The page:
They discuss motivation and incentives. Very enjoyable conversation. If anything, it is a little too fast-paced. One point is that people seek autonomy, mastery, and purpose. I think that is very true in people's *avocations*, or hobbies. I think, though, that finding those in your job is something of a luxury.

I suspect that a big reason that mathematics took over economics is that it gives you a sense of mastery. Indeed, it may give you a false sense of mastery. As you learn mathematical economics, you realize that you are getting really good at doing something that only a small group of people is able to master. And you get the sense that because you completed a mathematical proof that you accomplished something. It is very seductive.

"And you get the sense that because you completed a mathematical proof that you accomplished something. It is very seductive."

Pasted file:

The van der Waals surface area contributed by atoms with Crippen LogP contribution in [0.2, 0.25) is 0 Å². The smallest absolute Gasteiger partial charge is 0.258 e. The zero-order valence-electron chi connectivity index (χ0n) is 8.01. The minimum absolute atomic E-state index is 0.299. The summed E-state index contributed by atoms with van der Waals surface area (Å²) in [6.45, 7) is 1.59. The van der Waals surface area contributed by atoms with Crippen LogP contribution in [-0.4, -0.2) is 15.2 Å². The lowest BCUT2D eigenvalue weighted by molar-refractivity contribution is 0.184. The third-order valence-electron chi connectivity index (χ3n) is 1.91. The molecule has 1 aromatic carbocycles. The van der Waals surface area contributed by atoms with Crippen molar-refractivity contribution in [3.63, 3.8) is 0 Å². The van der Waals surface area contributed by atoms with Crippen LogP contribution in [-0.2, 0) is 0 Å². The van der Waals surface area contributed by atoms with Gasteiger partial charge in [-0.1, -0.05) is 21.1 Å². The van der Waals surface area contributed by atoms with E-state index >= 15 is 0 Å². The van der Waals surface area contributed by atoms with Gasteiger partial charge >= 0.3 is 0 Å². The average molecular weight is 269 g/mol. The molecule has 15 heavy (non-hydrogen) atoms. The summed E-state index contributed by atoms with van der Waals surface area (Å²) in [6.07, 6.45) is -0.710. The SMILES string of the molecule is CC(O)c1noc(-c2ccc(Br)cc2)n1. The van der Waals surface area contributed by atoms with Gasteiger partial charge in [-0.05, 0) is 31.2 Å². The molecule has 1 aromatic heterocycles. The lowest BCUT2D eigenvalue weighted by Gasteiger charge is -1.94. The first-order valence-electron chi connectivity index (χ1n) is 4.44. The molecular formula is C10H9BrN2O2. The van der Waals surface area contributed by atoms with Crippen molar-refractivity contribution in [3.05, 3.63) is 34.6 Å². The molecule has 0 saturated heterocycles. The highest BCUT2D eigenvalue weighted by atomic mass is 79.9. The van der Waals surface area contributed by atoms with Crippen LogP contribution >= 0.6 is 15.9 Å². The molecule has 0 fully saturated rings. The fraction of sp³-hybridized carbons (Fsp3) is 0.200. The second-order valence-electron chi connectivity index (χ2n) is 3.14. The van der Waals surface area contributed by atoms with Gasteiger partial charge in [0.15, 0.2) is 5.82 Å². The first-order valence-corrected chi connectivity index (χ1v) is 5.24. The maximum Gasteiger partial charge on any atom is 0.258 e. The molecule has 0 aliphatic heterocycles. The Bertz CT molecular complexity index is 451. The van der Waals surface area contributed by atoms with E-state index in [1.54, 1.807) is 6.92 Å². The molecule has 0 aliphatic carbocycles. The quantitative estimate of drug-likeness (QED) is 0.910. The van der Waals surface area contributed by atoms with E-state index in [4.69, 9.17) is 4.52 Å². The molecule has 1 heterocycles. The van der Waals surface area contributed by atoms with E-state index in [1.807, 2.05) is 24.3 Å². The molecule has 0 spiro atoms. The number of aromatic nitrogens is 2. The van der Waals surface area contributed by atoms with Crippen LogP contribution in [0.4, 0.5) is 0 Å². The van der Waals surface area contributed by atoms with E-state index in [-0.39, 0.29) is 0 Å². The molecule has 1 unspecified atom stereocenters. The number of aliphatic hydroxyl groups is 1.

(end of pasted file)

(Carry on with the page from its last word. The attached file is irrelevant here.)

Equations are useful because you TRACK logical arguments much easier. In a subject where many things create many consequences, math is the best way to organize that. However, it is true, that to be a professional economist at a fine institution, you basically have to be a field medalist.

Regardless, what is the alternative Kling?

[edited for tone]

Yes, finding autonomy, mastery, and purpose at work remains rare. In his book, Pink argues that because people are more productive when then find such things in their work, employers do well to create conditions for them. Further, he claims that these can be found in reasonable measure in any job short of robotic assembly line work. Of course, if he is correct, there is a lot of money being left on the table.

Kling is Crazy:

Equations are useful because you TRACK logical arguments much easier.Surely this is true. They also let you handle quantitative arguments far more easily than you could without them.

But I think Kling is right: Math can lead you astray by making your models look more rigorous than they are. A set of equations can be complicated and internally consistent without describing reality. All it takes is a mistake made when pruning the model down to a managable size by eliminating the effects you think are not important, or simply failing to consider one that is.